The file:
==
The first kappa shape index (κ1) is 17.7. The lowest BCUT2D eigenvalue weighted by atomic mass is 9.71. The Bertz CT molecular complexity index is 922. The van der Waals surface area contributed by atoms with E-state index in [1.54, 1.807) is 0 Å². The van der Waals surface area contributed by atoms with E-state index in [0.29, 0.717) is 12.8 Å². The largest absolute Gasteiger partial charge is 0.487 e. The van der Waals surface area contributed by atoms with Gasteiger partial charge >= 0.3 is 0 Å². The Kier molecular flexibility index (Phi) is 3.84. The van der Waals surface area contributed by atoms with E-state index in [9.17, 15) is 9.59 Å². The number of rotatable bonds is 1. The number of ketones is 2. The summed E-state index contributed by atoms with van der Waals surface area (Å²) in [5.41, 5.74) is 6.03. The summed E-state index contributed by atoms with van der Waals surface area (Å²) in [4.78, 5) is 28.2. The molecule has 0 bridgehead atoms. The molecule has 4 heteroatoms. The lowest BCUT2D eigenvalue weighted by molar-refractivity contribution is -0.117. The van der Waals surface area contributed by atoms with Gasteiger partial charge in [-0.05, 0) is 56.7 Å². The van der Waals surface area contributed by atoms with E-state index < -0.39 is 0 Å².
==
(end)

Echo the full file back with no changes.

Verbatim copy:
The first kappa shape index (κ1) is 17.7. The lowest BCUT2D eigenvalue weighted by atomic mass is 9.71. The Bertz CT molecular complexity index is 922. The van der Waals surface area contributed by atoms with E-state index in [1.54, 1.807) is 0 Å². The van der Waals surface area contributed by atoms with E-state index in [0.29, 0.717) is 12.8 Å². The largest absolute Gasteiger partial charge is 0.487 e. The van der Waals surface area contributed by atoms with Gasteiger partial charge >= 0.3 is 0 Å². The Kier molecular flexibility index (Phi) is 3.84. The van der Waals surface area contributed by atoms with E-state index in [9.17, 15) is 9.59 Å². The number of rotatable bonds is 1. The number of ketones is 2. The summed E-state index contributed by atoms with van der Waals surface area (Å²) in [5.41, 5.74) is 6.03. The summed E-state index contributed by atoms with van der Waals surface area (Å²) in [4.78, 5) is 28.2. The molecule has 0 bridgehead atoms. The molecule has 4 heteroatoms. The lowest BCUT2D eigenvalue weighted by molar-refractivity contribution is -0.117. The van der Waals surface area contributed by atoms with Gasteiger partial charge in [-0.05, 0) is 56.7 Å². The van der Waals surface area contributed by atoms with E-state index < -0.39 is 0 Å².